Dispatch from Crossroads Macon 2013

macon-georgia

 

I’ll write something more in-depth and “professional” later.  Something that highlights the dozens of talented and special people I’ve met and talked to.  Something that properly thanks the hundreds of hours of hard work and the volunteers that make Crossroads work.

For now, I need to express my gratitude to the conference goers (patrons and authors) for being such a welcoming group of people.  As I write this, I am propped up in a comfortable bed in a corporate hotel room with beige walls.  Not special, perhaps, but it is quiet and safe.

I have (somewhat) recently identified that I actually have some social anxiety.  Anytime I am in a room with several people that I don’t know, I become quickly overwhelmed.  I’m not terribly good at small talk.  In high school, I was never a “cool” kid and the cool kids certainly didn’t talk to me.  I was, and still am, the dork, the nerd, the awkward girl who would pretty much always rather be reading.

So, going to a conference for someone like me is a little bit tough.  Not for the sessions — that’s like going to class and that is something I was always perfectly good at! — but for the social settings.

Last night I bounced around Macon with my writerly friends, holding court at a local pub.  This is something I never thought I could have done.  It was only because of the people I was with.  These writers are so welcoming, encouraging and friendly.

Tonight, there was a fairly boisterous party for the attendees.  It was everything that makes me nervous — it was loud, crowded, and there were so many new faces.  After giving myself a few minutes of a breather, I rejoined the party (thank you, Cat).  And somehow I managed to allow myself to enjoy the gathering.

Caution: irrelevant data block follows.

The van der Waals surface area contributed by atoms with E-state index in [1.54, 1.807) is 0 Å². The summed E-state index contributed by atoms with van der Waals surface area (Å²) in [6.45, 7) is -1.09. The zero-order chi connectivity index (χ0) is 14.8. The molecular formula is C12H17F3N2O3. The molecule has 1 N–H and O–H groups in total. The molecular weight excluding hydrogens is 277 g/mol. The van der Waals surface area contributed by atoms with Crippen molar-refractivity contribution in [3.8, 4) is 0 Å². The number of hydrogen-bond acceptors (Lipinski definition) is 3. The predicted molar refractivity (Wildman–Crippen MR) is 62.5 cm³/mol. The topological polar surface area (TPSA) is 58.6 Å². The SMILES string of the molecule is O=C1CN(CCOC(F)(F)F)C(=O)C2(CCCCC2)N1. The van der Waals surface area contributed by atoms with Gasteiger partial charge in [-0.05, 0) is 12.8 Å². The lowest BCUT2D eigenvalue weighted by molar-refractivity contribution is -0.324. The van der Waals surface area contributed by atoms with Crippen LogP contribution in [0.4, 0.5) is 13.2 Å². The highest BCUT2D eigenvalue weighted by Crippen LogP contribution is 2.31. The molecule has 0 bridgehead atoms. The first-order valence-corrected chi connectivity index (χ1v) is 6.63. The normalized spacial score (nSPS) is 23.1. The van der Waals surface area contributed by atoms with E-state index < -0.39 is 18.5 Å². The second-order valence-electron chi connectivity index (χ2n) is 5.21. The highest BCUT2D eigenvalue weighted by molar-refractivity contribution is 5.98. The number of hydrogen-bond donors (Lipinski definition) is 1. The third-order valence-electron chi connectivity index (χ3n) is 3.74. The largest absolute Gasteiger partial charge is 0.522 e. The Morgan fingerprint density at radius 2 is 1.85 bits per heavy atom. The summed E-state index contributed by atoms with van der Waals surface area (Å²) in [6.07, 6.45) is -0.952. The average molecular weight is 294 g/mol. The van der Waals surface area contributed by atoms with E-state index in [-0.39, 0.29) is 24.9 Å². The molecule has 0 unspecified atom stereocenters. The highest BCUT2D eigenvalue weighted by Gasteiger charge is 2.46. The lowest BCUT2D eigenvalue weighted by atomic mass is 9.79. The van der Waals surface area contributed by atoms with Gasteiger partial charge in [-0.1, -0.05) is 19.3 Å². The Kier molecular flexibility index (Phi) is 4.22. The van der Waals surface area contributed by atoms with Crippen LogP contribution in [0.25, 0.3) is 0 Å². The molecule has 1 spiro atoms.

I made the conscious choice to remain at the hotel, while the rest of the crew headed downtown.  I was torn.  It is one of the few times I have felt truly welcomed, that people wanted me to be there.  But I also knew there would be a time that I would get that nervous feeling and want to leave, but I wouldn’t have a way to get back.

All this is to say that although I’ve tried to say this in person, I want to make sure all my fellow Crossroaders know that they have made me feel so welcome.  If I could be there with you, I would be.  Baby steps.  You have already helped me get out of most of my shell and, for now, that has to be enough.

We are now the cool kids.  Thank you for letting me be one of them.

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2 Responses to Dispatch from Crossroads Macon 2013

  1. Hey Meaghan, I just wanted to say it was a pleasure meeting you and thanks again for the lift when I missed the shuttle! Also, I wanted to tell you that you are not alone in these feelings of social anxiety, especially in situations like the party on Saturday night. I guess I got there a little early and did not recognize anybody and wanted to bolt, it took quite a bit for me to stay. It got easier when people I recognize showed up and I’m very happy I stayed. Anyway, I just wanted to second your appreciation of everyone at Crossroads being so incredibly friendly, approachable, and making me feel welcome as well, (including you!). I hope to see you at the next one.

  2. Beth Lucht says:

    Meaghan, love that you embraced this experience and took the time to write this. From the very first I considered you one of the cool kids when I saw you with your twitter handle on your name badge and I am sorry I didn’t have more of a chance to talk to you. I read your post to my cousin Sherry Moore-Williamson and she also says thanks for writing this and she hopes to see you back at next year’s conference.

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